How the LSU Student Incubator Helps Students Launch their Startups
You have a business idea, but you should probably wait till after graduation to start really working on it, right? That didn’t stop Bill Gates, Steve Jobs or Mark Zuckerberg. Granted, the chances of you dropping out and becoming a billionaire are incredibly slim, but you can start a successful business while you’re still in school. And LSU can help you.
To find out how LSU helps students launch startups, we reached out to Kenny Anderson, manager and business consultant at the LSU Student Incubator, which is part of the larger LSU Innovation Park. Here’s an overview of how they help students turn their big ideas into reality.
BUSINESS GUIDANCE AND REFERRALS
The staff at the incubator is knowledgeable and ready to help with many types of business challenges. They have four full-time business consultants, four MBA graduate assistants, a marketing intern and an engineering intern, all ready to offer advice and assistance, Anderson says. They can help with writing a business plan, writing a marketing plan, financial modeling, management consulting, market research and strategic planning, he says.
One of the best resources the staff offers is their extensive network of referrals. They know many attorneys and others who often do discounted work for the incubator participants. They also have a network of student services. For example, Anderson says, if someone needs a logo designed or an app to complement a web project, the incubator staff can speak with professors and possibly have that worked into a course’s class project and have students work on it for free. They get experience and credit; the startup gets free work. Everyone wins.
The student incubator also offers students access to a 1,200 square foot co-working space so they can quietly get work done or meet with co-workers, advisors, clients or investors.
ACCESS TO CAPITAL
Unless you’ve found some vendors who accept hugs and kind words as payment, your startup will need cash. This is one of the most critical issues for any new business and the staff at the incubator know how to help.
“We’re ready to help. We’ll introduce them to investors and help them with their investor pitches. We’ll even go with them to the bank and apply for a bank loan,” he says.
Another way the incubator can help your startup get cash is through the annual Venture Challenge. “Every April, we raise $25,000. We raise it ourselves from local entrepreneurs and former incubator tenants,” Anderson says. Student incubator participants submit a business plan for the competition. “We’ll help you with the business plan,” says Anderson, “but we won’t do it for you.” Approximately 25 tenants submit a plan every year and the first round judges (local entrepreneurs and venture capitalists) whittle it down to the top four finalists.
The top four finalists then have a Pitch Night. They get 10 minutes to pitch their plan to judges and then 10 minutes for Q&A. Each of the four finalists will walk away with cash, divvied up by the judges. The most someone can receive is $15,000 and the least is $1,000. “They leave the room with a check that night. It’s their cash, no strings attached, no further requirements,” says Anderson. The incubator is still enrolling participants, and it’s not too late to apply for the Venture Challenge. This year’s Venture Challenge Pitch Night will be April 20, from 5 p.m. to 8 p.m. at Tin Roof Brewery. The event is open to the public.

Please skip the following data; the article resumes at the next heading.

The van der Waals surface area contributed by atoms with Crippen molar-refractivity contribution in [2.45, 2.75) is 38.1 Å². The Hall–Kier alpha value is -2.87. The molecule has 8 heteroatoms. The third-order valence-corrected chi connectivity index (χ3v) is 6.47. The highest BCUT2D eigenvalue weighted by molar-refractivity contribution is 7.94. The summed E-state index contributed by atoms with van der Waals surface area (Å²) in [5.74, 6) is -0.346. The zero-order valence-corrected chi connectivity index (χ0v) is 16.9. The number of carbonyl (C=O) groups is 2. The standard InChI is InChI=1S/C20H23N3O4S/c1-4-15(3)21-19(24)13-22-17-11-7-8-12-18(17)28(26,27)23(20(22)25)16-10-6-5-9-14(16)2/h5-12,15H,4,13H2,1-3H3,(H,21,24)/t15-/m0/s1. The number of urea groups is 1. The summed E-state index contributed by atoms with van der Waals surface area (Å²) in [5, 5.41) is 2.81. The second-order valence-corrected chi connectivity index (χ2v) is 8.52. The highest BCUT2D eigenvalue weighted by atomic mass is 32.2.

A PROTOTYPE LAB
Many students who work with the incubator have intangible products like software and apps. For those that want to manufacture tangible goods, one of the best things about the incubator is the ability to produce fully functional prototypes.
In fact, the prototype lab helped with one of the incubator’s biggest success stories, Anderson says. “It’s always a success when we can take a product from idea to sale,” he says, “and we did that with Tonal Innovation.”
Two students from the Tiger Band approached the incubator with a problem. The entire marching band looks at flip books during practice and performances, and it would be easier if they could keep their music electronically on a phone or iPad. Daniel Wendt and Garrett Kessling, a drum major and saxophone player respectively, had an idea for a device that would allow instruments to attach to electronic devices. “We sent them to the prototyping lab. They got this designed for less than $200. They got a real CAD file, we printed it with the 3D printer, and they had a working, usable prototype. It was used recently in a bowl game,” Anderson says. They’ve now sourced a manufacturer overseas and the product is for sale on their website, he says.
Ready to get started? “The only requirement is that someone be a current LSU student, from undergrad to PhD level. We never turn anyone away,” he says. You can schedule a consultation with Kenny at any time. Everything will remain confidential and you’ll talk directly with him.
“No student business is too early in stage to talk to me. You can have had the idea yesterday and we’ll set up a consultation,” he says.
For more information about the student incubator, email Kenny at firstname.lastname@example.org or call his office at 225-578-7127.